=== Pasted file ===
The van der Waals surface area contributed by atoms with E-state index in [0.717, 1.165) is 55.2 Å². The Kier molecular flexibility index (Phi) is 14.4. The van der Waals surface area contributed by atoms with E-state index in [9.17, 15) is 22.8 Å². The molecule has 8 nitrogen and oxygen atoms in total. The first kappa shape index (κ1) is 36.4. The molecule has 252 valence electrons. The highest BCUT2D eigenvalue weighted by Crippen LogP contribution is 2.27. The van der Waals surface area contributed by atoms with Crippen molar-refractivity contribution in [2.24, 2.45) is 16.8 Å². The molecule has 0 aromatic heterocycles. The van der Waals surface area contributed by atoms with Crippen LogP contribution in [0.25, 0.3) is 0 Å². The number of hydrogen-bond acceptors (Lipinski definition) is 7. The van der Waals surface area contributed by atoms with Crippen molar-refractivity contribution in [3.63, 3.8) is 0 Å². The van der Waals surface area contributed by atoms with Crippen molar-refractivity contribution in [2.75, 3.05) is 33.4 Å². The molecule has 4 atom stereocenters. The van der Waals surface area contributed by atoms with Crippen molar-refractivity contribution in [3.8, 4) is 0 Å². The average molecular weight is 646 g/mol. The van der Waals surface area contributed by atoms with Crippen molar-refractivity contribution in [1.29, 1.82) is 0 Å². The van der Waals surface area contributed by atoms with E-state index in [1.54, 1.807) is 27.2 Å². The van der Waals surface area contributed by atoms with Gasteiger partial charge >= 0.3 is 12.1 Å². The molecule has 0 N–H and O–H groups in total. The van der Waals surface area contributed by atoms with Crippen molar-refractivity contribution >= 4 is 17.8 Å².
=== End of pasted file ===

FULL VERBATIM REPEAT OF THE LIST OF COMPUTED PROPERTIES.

The van der Waals surface area contributed by atoms with E-state index in [0.717, 1.165) is 55.2 Å². The Kier molecular flexibility index (Phi) is 14.4. The van der Waals surface area contributed by atoms with E-state index in [9.17, 15) is 22.8 Å². The molecule has 8 nitrogen and oxygen atoms in total. The first kappa shape index (κ1) is 36.4. The molecule has 252 valence electrons. The highest BCUT2D eigenvalue weighted by Crippen LogP contribution is 2.27. The van der Waals surface area contributed by atoms with Crippen molar-refractivity contribution in [2.24, 2.45) is 16.8 Å². The molecule has 0 aromatic heterocycles. The van der Waals surface area contributed by atoms with Crippen LogP contribution in [0.25, 0.3) is 0 Å². The number of hydrogen-bond acceptors (Lipinski definition) is 7. The van der Waals surface area contributed by atoms with Crippen molar-refractivity contribution in [3.63, 3.8) is 0 Å². The van der Waals surface area contributed by atoms with Crippen molar-refractivity contribution in [2.75, 3.05) is 33.4 Å². The molecule has 4 atom stereocenters. The van der Waals surface area contributed by atoms with Crippen molar-refractivity contribution in [3.8, 4) is 0 Å². The average molecular weight is 646 g/mol. The van der Waals surface area contributed by atoms with Crippen molar-refractivity contribution in [1.29, 1.82) is 0 Å². The van der Waals surface area contributed by atoms with E-state index in [1.54, 1.807) is 27.2 Å². The van der Waals surface area contributed by atoms with Gasteiger partial charge >= 0.3 is 12.1 Å². The molecule has 0 N–H and O–H groups in total. The van der Waals surface area contributed by atoms with Crippen molar-refractivity contribution >= 4 is 17.8 Å².